Saturday, 2 May 2015

Fields and Other Terrain

have been in a state of self-imposed austerity while we save our cash for a major overseas trip later in the year. So there were no gaming purchases in March and April. I haven’t been completely idle though and have completed a number items from the lead pile that have been around for years – some Franco-Prussian artillery, Italian Bersagleri and a few WSS command figures.


I have also been busy on a few items of terrain. Later in the year we will hold our annual wargames weekend away (actually it is almost a week away now), and I am running a Russo-Japanese War game. I was looking around for some ideas for the terrain for that game, wanting to make it as visually appealing as early-WWI the game I did last year (below).


I wanted to run the game based loosely around the fighting in the Yalu Valley in 1904, so I set about some research on the web. First I looked at Google Earth, but today the whole area is heavily industrialised, so apart from showing that the Yalu meanders through a wide valley that rises abruptly to mountains, this was of little use. Google images turned up a number of historical images that showed some agricultural activity in a largely unpopulated area.


Then I remembered that when we had travelled in China in 2009 and 2010 I noted that most of the farming activity, the large communal farms excepted, were small subsistence level operations, with a few home field of mixed crops. Although our travelling had been well to the south of Manchiria, it gave me food for thought. So I started searching on Google for images of rural China. I found this great image, showing a farm with lots of small fields with diverse crops. The surrounding hills give the type of terrain I want to achieve.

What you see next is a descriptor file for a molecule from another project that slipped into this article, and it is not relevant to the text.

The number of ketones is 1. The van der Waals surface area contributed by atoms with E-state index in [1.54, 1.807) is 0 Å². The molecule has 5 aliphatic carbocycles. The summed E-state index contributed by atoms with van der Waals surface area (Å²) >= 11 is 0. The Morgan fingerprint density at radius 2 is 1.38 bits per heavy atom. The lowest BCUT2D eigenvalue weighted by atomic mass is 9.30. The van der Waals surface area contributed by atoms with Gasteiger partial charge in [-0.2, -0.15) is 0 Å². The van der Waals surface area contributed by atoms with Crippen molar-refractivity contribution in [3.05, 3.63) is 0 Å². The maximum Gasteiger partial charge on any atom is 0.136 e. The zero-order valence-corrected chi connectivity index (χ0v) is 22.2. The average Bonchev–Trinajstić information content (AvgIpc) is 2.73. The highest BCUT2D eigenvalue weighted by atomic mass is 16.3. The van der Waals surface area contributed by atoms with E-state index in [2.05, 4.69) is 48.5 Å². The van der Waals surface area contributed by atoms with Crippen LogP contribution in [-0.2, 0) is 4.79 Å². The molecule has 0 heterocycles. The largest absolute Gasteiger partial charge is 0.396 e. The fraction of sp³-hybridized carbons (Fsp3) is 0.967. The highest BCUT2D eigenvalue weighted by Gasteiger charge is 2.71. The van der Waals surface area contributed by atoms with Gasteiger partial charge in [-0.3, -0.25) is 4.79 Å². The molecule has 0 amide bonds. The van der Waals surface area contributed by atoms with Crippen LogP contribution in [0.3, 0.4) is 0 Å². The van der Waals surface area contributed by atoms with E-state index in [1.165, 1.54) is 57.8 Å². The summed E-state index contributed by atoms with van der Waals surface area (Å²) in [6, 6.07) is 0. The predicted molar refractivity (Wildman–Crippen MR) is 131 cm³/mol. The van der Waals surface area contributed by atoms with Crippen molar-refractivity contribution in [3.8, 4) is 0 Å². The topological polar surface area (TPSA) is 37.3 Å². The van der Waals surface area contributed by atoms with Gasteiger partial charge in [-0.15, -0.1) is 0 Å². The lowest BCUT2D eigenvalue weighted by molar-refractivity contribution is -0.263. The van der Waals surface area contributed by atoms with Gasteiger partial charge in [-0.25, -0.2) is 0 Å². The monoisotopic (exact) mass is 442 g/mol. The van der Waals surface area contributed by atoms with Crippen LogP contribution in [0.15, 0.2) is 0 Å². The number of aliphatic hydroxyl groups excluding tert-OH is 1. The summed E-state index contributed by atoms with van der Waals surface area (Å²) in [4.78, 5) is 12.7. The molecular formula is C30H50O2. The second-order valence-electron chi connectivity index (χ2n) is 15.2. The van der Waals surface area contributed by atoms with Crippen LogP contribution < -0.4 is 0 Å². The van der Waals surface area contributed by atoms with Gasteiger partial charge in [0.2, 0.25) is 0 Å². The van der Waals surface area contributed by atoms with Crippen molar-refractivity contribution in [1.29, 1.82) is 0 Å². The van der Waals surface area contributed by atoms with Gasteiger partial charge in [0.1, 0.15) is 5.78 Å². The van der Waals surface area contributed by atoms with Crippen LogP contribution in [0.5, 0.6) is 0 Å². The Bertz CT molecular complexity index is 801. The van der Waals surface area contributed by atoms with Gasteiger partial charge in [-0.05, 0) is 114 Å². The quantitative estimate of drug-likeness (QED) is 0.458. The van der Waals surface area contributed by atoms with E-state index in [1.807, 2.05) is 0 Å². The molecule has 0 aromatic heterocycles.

This got me thinking and I quickly decided that I needed some small fields, some cropped, some not, and some partly harvested. Between the fields would be som rough, scrubby terrain. I also decided to make a few paddy fields, even though I don’t know that rice was a particularly big crop in that area,


Here is what I came up with. First is a plain haystack.


Then a party harvested wheat field

Then a ploughed field

Finally the first of three paddy fields in its various states of construction:


The basic form

The basic form painted

With some rice planted. 

The  empty area to the right will be where I will put some water, but since there will be several paddy fields, I want to do all of the water in a single hit.

What I haven't managed to resolve is how to create the fields of what was the primary crop of the region, Kaoliang - a millet like crop that grows to ten or twelve feet tall. 


  1. Very handsome terrain work. Each will make a great addition to your gaming table.

    1. Thanks Jonathan. Much mor to come. I have been enjoying your own articles of the War of 1859...a period I have had an interest in for many years. One day...

  2. Very nice work, something I need to think about too.

    1. Thanks. I seem to get greater satisfaction frm making scenery than from painting figures.

  3. Great post Mark.
    Did spot this when doing my own research.

    1. Yes I have seen this and may attempt it, but it seems very fiddly. I have yet to visit the pet shop to find out what they have in the way of fish tank "vegitation" that may suit.